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  18. Can you start a 8 week old straight on the cooked diet if they are eating kibble or can I mix it ?

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  19. It's lacking calcium from egg shell. I'd also leave out the oats and bread and just leave it raw and serve at 2 1/2% of your adult dogs body weight. The veggies if you use them should still be steamed lightly and pureed so the dog can digest them and you should add 10% organ meat such as liver.

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  20. Bread & oats feed yeast, as in yeast infections, not the yeast in the bread. Potato is inflammatory.

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  21. Bread & oats feed yeast, as in yeast infections, not the yeast in the bread. Potato is inflammatory.

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  22. Dogs arent suppose to eat bread

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  23. I used a similar recipe for my elderly lab mix. She was close to 15 and we didn't have cash for dog food but plenty of groceries in the house so I made her food for a while. We eventually had enough money to buy dog food again but she was doing so well on what I made I just kept going. Beef, rice, mixed veggies, sometimes canned pumpkin, or peaches of it seemed she was having trouble pottying. I sure do miss her.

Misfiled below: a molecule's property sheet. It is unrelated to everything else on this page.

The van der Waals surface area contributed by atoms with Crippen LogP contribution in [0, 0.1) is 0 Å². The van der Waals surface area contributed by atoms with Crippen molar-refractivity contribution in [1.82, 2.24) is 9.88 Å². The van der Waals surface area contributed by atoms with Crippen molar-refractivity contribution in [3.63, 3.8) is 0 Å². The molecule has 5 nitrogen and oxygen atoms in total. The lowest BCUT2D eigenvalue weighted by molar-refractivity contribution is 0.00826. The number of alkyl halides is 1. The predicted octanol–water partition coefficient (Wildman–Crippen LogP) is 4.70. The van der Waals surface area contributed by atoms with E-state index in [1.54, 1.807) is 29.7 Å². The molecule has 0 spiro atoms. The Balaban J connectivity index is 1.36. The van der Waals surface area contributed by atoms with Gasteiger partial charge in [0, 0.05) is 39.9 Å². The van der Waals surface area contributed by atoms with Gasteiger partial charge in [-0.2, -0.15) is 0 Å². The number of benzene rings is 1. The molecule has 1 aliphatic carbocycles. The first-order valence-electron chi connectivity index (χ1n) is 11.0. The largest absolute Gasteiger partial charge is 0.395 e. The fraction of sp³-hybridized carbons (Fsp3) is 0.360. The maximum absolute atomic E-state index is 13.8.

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  24. I used a similar recipe for my elderly lab mix. She was close to 15 and we didn't have cash for dog food but plenty of groceries in the house so I made her food for a while. We eventually had enough money to buy dog food again but she was doing so well on what I made I just kept going. Beef, rice, mixed veggies, sometimes canned pumpkin, or peaches of it seemed she was having trouble pottying. I sure do miss her.

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  25. Raw meat and bones (human consumption quality) and some veggies. Dogs need some fat - their digestive system is different to humans. Dogs Digestive tract is a lot smaller. This means the dogs have less time to absorb nutrients from their food. This is why dogs do better on foods that are easily broken down such as meats bones and organs, but can struggle on complex foods such as plants and grains. This also means that bacteria have less time to multiply and cause problems. Couple of biscuits for supper.